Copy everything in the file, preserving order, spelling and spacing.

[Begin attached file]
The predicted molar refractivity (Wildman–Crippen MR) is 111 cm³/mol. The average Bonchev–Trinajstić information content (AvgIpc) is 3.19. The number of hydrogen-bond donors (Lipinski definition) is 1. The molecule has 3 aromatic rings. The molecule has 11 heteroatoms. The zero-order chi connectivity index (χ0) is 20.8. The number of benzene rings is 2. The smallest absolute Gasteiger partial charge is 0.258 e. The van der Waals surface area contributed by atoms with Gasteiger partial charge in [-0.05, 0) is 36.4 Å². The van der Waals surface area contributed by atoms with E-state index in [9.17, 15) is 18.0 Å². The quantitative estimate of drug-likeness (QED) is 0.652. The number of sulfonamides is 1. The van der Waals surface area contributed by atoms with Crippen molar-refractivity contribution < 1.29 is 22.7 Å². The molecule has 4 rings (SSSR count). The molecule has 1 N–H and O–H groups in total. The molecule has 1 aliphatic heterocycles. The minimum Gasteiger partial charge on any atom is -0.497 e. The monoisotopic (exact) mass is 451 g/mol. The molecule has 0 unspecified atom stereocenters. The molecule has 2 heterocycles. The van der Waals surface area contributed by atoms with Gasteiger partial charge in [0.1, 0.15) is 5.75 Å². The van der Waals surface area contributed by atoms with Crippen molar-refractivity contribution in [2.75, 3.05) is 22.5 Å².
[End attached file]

The predicted molar refractivity (Wildman–Crippen MR) is 111 cm³/mol. The average Bonchev–Trinajstić information content (AvgIpc) is 3.19. The number of hydrogen-bond donors (Lipinski definition) is 1. The molecule has 3 aromatic rings. The molecule has 11 heteroatoms. The zero-order chi connectivity index (χ0) is 20.8. The number of benzene rings is 2. The smallest absolute Gasteiger partial charge is 0.258 e. The van der Waals surface area contributed by atoms with Gasteiger partial charge in [-0.05, 0) is 36.4 Å². The van der Waals surface area contributed by atoms with E-state index in [9.17, 15) is 18.0 Å². The quantitative estimate of drug-likeness (QED) is 0.652. The number of sulfonamides is 1. The van der Waals surface area contributed by atoms with Crippen molar-refractivity contribution < 1.29 is 22.7 Å². The molecule has 4 rings (SSSR count). The molecule has 1 N–H and O–H groups in total. The molecule has 1 aliphatic heterocycles. The minimum Gasteiger partial charge on any atom is -0.497 e. The monoisotopic (exact) mass is 451 g/mol. The molecule has 0 unspecified atom stereocenters. The molecule has 2 heterocycles. The van der Waals surface area contributed by atoms with Gasteiger partial charge in [0.1, 0.15) is 5.75 Å². The van der Waals surface area contributed by atoms with Crippen molar-refractivity contribution in [2.75, 3.05) is 22.5 Å².